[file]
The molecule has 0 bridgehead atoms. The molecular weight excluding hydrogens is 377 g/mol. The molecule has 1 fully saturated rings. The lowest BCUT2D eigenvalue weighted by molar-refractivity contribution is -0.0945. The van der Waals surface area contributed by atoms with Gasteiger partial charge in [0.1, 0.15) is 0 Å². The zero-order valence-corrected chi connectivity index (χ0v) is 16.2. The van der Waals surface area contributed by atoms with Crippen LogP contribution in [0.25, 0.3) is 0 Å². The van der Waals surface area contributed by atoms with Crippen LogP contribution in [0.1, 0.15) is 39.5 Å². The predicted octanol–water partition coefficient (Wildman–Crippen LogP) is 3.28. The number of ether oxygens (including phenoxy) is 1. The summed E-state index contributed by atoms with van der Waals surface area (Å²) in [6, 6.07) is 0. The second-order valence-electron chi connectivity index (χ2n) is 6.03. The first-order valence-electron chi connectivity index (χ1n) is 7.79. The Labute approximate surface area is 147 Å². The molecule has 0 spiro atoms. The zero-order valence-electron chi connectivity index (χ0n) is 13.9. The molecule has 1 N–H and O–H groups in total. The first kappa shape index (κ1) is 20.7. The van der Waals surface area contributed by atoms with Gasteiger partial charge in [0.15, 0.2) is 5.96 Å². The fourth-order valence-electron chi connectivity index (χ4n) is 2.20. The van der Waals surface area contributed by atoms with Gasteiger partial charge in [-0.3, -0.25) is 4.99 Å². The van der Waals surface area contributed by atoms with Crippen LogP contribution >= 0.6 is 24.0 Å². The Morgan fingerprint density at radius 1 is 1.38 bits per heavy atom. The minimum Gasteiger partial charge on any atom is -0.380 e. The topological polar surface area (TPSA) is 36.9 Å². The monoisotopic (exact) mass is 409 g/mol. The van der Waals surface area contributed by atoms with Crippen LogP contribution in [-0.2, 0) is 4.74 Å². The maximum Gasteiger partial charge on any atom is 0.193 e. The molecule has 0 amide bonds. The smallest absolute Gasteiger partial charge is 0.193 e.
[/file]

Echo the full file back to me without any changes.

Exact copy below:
The molecule has 0 bridgehead atoms. The molecular weight excluding hydrogens is 377 g/mol. The molecule has 1 fully saturated rings. The lowest BCUT2D eigenvalue weighted by molar-refractivity contribution is -0.0945. The van der Waals surface area contributed by atoms with Gasteiger partial charge in [0.1, 0.15) is 0 Å². The zero-order valence-corrected chi connectivity index (χ0v) is 16.2. The van der Waals surface area contributed by atoms with Crippen LogP contribution in [0.25, 0.3) is 0 Å². The van der Waals surface area contributed by atoms with Crippen LogP contribution in [0.1, 0.15) is 39.5 Å². The predicted octanol–water partition coefficient (Wildman–Crippen LogP) is 3.28. The number of ether oxygens (including phenoxy) is 1. The summed E-state index contributed by atoms with van der Waals surface area (Å²) in [6, 6.07) is 0. The second-order valence-electron chi connectivity index (χ2n) is 6.03. The first-order valence-electron chi connectivity index (χ1n) is 7.79. The Labute approximate surface area is 147 Å². The molecule has 0 spiro atoms. The zero-order valence-electron chi connectivity index (χ0n) is 13.9. The molecule has 1 N–H and O–H groups in total. The first kappa shape index (κ1) is 20.7. The van der Waals surface area contributed by atoms with Gasteiger partial charge in [0.15, 0.2) is 5.96 Å². The fourth-order valence-electron chi connectivity index (χ4n) is 2.20. The van der Waals surface area contributed by atoms with Gasteiger partial charge in [-0.3, -0.25) is 4.99 Å². The van der Waals surface area contributed by atoms with Crippen LogP contribution >= 0.6 is 24.0 Å². The Morgan fingerprint density at radius 1 is 1.38 bits per heavy atom. The minimum Gasteiger partial charge on any atom is -0.380 e. The topological polar surface area (TPSA) is 36.9 Å². The monoisotopic (exact) mass is 409 g/mol. The van der Waals surface area contributed by atoms with Crippen LogP contribution in [-0.2, 0) is 4.74 Å². The maximum Gasteiger partial charge on any atom is 0.193 e. The molecule has 0 amide bonds. The smallest absolute Gasteiger partial charge is 0.193 e.